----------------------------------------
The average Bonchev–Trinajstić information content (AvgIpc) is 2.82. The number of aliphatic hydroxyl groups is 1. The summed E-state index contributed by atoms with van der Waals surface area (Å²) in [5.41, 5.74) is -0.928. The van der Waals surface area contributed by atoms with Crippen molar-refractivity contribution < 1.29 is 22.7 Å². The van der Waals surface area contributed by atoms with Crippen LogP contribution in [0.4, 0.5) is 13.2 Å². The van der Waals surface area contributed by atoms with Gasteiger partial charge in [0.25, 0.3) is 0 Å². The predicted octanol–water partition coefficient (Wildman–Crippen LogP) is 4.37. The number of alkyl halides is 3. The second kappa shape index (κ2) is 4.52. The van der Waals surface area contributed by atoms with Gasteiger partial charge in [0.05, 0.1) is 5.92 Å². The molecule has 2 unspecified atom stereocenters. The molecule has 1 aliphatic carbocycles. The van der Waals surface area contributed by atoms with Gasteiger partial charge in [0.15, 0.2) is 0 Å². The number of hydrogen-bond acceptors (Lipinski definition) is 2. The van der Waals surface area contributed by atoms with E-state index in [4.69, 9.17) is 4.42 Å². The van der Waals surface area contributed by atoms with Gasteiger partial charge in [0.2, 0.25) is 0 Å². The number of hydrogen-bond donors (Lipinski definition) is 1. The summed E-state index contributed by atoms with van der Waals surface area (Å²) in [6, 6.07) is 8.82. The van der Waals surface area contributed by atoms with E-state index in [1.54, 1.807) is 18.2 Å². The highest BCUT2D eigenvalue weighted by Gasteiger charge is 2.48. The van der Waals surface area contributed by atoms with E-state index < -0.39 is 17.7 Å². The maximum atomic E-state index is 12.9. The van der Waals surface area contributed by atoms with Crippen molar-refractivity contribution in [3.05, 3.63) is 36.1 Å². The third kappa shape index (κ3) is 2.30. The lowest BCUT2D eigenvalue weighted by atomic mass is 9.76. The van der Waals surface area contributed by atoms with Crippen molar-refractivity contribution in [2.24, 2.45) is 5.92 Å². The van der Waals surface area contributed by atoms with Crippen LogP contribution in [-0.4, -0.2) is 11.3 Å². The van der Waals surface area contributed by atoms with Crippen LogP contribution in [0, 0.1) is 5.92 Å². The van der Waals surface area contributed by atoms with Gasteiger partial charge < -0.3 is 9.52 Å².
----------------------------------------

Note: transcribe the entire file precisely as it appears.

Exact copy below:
The average Bonchev–Trinajstić information content (AvgIpc) is 2.82. The number of aliphatic hydroxyl groups is 1. The summed E-state index contributed by atoms with van der Waals surface area (Å²) in [5.41, 5.74) is -0.928. The van der Waals surface area contributed by atoms with Crippen molar-refractivity contribution < 1.29 is 22.7 Å². The van der Waals surface area contributed by atoms with Crippen LogP contribution in [0.4, 0.5) is 13.2 Å². The van der Waals surface area contributed by atoms with Gasteiger partial charge in [0.25, 0.3) is 0 Å². The predicted octanol–water partition coefficient (Wildman–Crippen LogP) is 4.37. The number of alkyl halides is 3. The second kappa shape index (κ2) is 4.52. The van der Waals surface area contributed by atoms with Gasteiger partial charge in [0.05, 0.1) is 5.92 Å². The molecule has 2 unspecified atom stereocenters. The molecule has 1 aliphatic carbocycles. The van der Waals surface area contributed by atoms with Gasteiger partial charge in [0.15, 0.2) is 0 Å². The number of hydrogen-bond acceptors (Lipinski definition) is 2. The van der Waals surface area contributed by atoms with E-state index in [4.69, 9.17) is 4.42 Å². The van der Waals surface area contributed by atoms with Gasteiger partial charge in [0.2, 0.25) is 0 Å². The number of hydrogen-bond donors (Lipinski definition) is 1. The summed E-state index contributed by atoms with van der Waals surface area (Å²) in [6, 6.07) is 8.82. The van der Waals surface area contributed by atoms with E-state index in [1.54, 1.807) is 18.2 Å². The highest BCUT2D eigenvalue weighted by Gasteiger charge is 2.48. The van der Waals surface area contributed by atoms with E-state index < -0.39 is 17.7 Å². The maximum atomic E-state index is 12.9. The van der Waals surface area contributed by atoms with Crippen molar-refractivity contribution in [3.05, 3.63) is 36.1 Å². The third kappa shape index (κ3) is 2.30. The lowest BCUT2D eigenvalue weighted by atomic mass is 9.76. The van der Waals surface area contributed by atoms with Crippen molar-refractivity contribution in [2.24, 2.45) is 5.92 Å². The van der Waals surface area contributed by atoms with Crippen LogP contribution in [-0.4, -0.2) is 11.3 Å². The van der Waals surface area contributed by atoms with Crippen LogP contribution in [0, 0.1) is 5.92 Å². The van der Waals surface area contributed by atoms with Gasteiger partial charge < -0.3 is 9.52 Å².